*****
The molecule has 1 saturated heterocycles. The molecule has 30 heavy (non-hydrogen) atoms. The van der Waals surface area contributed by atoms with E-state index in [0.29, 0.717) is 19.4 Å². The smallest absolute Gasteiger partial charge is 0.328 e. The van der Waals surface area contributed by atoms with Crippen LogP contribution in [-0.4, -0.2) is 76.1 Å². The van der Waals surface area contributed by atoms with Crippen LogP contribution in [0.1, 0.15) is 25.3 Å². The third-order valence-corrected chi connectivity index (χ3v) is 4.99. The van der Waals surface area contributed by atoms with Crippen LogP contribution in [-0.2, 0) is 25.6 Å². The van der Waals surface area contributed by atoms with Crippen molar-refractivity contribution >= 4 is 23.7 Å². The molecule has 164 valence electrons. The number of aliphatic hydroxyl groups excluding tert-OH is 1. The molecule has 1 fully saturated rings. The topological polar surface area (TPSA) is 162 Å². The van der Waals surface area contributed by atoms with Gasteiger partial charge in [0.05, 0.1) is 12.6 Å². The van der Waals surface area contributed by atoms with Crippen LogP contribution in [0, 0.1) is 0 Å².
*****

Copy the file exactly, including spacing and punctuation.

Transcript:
The molecule has 1 saturated heterocycles. The molecule has 30 heavy (non-hydrogen) atoms. The van der Waals surface area contributed by atoms with E-state index in [0.29, 0.717) is 19.4 Å². The smallest absolute Gasteiger partial charge is 0.328 e. The van der Waals surface area contributed by atoms with Crippen LogP contribution in [-0.4, -0.2) is 76.1 Å². The van der Waals surface area contributed by atoms with Crippen LogP contribution in [0.1, 0.15) is 25.3 Å². The third-order valence-corrected chi connectivity index (χ3v) is 4.99. The van der Waals surface area contributed by atoms with Crippen LogP contribution in [-0.2, 0) is 25.6 Å². The van der Waals surface area contributed by atoms with Crippen molar-refractivity contribution >= 4 is 23.7 Å². The molecule has 164 valence electrons. The number of aliphatic hydroxyl groups excluding tert-OH is 1. The molecule has 1 fully saturated rings. The topological polar surface area (TPSA) is 162 Å². The van der Waals surface area contributed by atoms with Gasteiger partial charge in [0.05, 0.1) is 12.6 Å². The van der Waals surface area contributed by atoms with Crippen LogP contribution in [0, 0.1) is 0 Å².